Wednesday, June 8, 2011

Working Principle of 3-Phase Induction Motor

      Induction motor works on the principle of electromagnetic induction.
      When a three phase supply is given to the three phase stator winding, a rotating magnetic field of constant magnitude is produced as discussed earlier. The speed of this rotation magnetic field is synchronous speed Ns r.p.m.

Where                      f = supply frequency.
                                p = Number of poles for which stator winding is wound.
       This rotating field produces an effect of rotating poles around a rotor. Let direction of rotation of this rotating magnetic field is clockwise as shown in the Fig. 1(a).
Fig. 1

       Now at this instant rotor is stationary and stator flux R.M.F. is rotating. So its obvious that there exists a relative motion between the R.M.F. and rotor conductors. Now the R.M.F. gets cut by rotor conductors as R.M.F. sweeps over rotor conductors. Whenever conductors cuts the flux, e.m.f. gets induced in it. So e.m.f. gets induced in the rotor conductors called rotor induced e.m.f. This is electro-magnetic induction. As rotor forms closed circuit, induced e.m.f. circulates current through rotor called rotor current as shown in the Fig.1(b). Let direction of this current is going into the paper denoted by a cross as shown in the Fig. 1(b).
       Any current carrying conductor produces its own flux. So rotor produces its flux called rotor flux. For assumed direction of rotor current, the direction of rotor flux is clockwise as shown in the Fig. 1(c). This direction can be easily determined using right hand thumb rule. Now there are two fluxes, one R.M.F. and other rotor flux. Both the fluxes interact with each as shown in the Fig. 1(d). On left of rotor conductor, two fluxes cancel each other to produce low flux area. As flux lines act as stretched rubber band, high flux density area exerts a push on rotor conductor towards low flux density area. So rotor conductor experience a force from left to right in this case, as shown in the Fig. 1(d), due to interaction of the two fluxes.
        As all the rotor conductors experience a force, the overall rotor experiences a torque and starts rotating. So interaction of the two fluxes is very essential for a motoring action. As seen from the Fig. 1(d), the direction of force experienced is same as that of rotating magnetic field. Hence rotor starts rotating in the same direction as that of rotating magnetic field.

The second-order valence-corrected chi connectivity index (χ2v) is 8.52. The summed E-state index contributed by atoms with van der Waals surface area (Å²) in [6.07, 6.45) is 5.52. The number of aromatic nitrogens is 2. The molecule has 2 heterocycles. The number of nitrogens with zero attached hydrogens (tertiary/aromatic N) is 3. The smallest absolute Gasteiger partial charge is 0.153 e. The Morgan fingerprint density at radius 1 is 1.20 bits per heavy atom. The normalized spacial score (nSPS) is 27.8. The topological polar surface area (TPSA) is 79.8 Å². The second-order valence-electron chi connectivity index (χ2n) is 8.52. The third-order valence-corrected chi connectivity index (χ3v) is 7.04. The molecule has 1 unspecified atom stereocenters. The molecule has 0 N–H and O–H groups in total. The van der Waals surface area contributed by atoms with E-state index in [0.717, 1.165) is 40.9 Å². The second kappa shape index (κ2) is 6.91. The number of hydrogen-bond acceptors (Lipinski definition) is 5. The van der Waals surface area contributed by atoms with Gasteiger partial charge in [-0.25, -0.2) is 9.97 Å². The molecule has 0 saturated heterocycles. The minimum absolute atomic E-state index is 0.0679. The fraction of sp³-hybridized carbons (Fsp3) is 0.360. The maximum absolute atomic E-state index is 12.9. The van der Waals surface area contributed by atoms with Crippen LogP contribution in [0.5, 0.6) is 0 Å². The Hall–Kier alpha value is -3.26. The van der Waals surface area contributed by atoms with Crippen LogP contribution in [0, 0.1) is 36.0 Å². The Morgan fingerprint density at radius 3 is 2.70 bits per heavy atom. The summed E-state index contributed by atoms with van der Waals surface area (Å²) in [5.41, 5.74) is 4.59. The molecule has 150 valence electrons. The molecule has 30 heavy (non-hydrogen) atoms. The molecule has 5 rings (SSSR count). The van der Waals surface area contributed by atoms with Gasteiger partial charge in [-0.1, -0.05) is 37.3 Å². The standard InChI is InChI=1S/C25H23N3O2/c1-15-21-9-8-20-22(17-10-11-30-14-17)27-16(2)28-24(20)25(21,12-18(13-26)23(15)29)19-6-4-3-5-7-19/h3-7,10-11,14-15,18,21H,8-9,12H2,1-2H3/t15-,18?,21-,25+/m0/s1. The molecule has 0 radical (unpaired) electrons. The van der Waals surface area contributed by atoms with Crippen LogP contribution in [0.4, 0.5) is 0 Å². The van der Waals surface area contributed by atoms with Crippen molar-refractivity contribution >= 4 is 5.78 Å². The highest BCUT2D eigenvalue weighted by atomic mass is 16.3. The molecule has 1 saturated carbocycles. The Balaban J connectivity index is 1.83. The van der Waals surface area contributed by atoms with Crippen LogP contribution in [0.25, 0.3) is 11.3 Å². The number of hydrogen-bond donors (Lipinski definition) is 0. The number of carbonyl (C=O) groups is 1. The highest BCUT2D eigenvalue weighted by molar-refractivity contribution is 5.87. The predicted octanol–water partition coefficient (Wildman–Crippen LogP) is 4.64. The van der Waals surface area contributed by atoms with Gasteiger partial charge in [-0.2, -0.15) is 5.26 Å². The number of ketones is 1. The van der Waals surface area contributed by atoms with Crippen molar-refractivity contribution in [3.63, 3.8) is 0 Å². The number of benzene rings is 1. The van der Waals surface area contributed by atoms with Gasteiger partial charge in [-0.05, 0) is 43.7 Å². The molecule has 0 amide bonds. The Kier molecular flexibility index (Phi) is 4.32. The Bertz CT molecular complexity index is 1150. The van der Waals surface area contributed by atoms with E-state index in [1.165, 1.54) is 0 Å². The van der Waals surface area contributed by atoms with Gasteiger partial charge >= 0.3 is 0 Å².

Fig 1 (d

       Alternatively this can be explained as : according to Lenz's law the direction of induced current in the rotor is so as to oppose the cause producing it. The cause of rotor current is the induced e.m.f. which is induced because of relative motion present between the rotating magnetic field and the rotor conductors. Hence to oppose the relative motion i.e. to reduce the relative speed, the rotor experiences a torque in the same direction as that of R.M.F. and tries to catch up the speed of the rotating magnetic field.
So,                Ns = Speed of rotating magnetic field in r.p.m.
                     N = Speed of rotor i.e. motor in r.p.m. 
                     Ns - N = Relative speed between the two, rotating magnetic field and the rotor conductors.
       Thus rotor always rotates in same direction as that of R.M.F. 

Can N = Ns ?
       When rotor starts rotating, it tries to catch the speed of rotating magnetic field.
       If it catches the speed of the rotating magnetic field, the relative motion between rotor and the rotating magnetic field will vanish ( Ns - N = 0). In fact the relative motion is the main cause for the induced e.m.f. in the rotor. So induced e.m.f. will vanish and hence there can not be rotor current and the rotor flux which is essential to produce the torque on the rotor. Eventually motor will stop. But immediately there will exist a relative motion between rotor and rotating magnetic field and it will start. But due to inertia of rotor, this does not happen in practice and motor continues to rotate with a speed slightly less than the synchronous speed of the rotating magnetic field  in the steady state. The induction motor never rotates at synchronous speed. The  speed at which it rotates is hence called subsynchronous speed and motor sometimes called synchronous motor.
...                          N < Ns
       So it can be said that rotor slips behind the rotating magnetic field produced by stator. The difference between the two is called slip speed of the motor.
                           Ns - N = Slip speed of the motor in r.p.m.
       This speed decides the magnitude of the induction e.m.f. and the rotor current, which in turn decides the torque produced. The torque produced is as per the requirements of overcoming the friction and iron losses of the motor along with the torque demanded by the load on the rotor.

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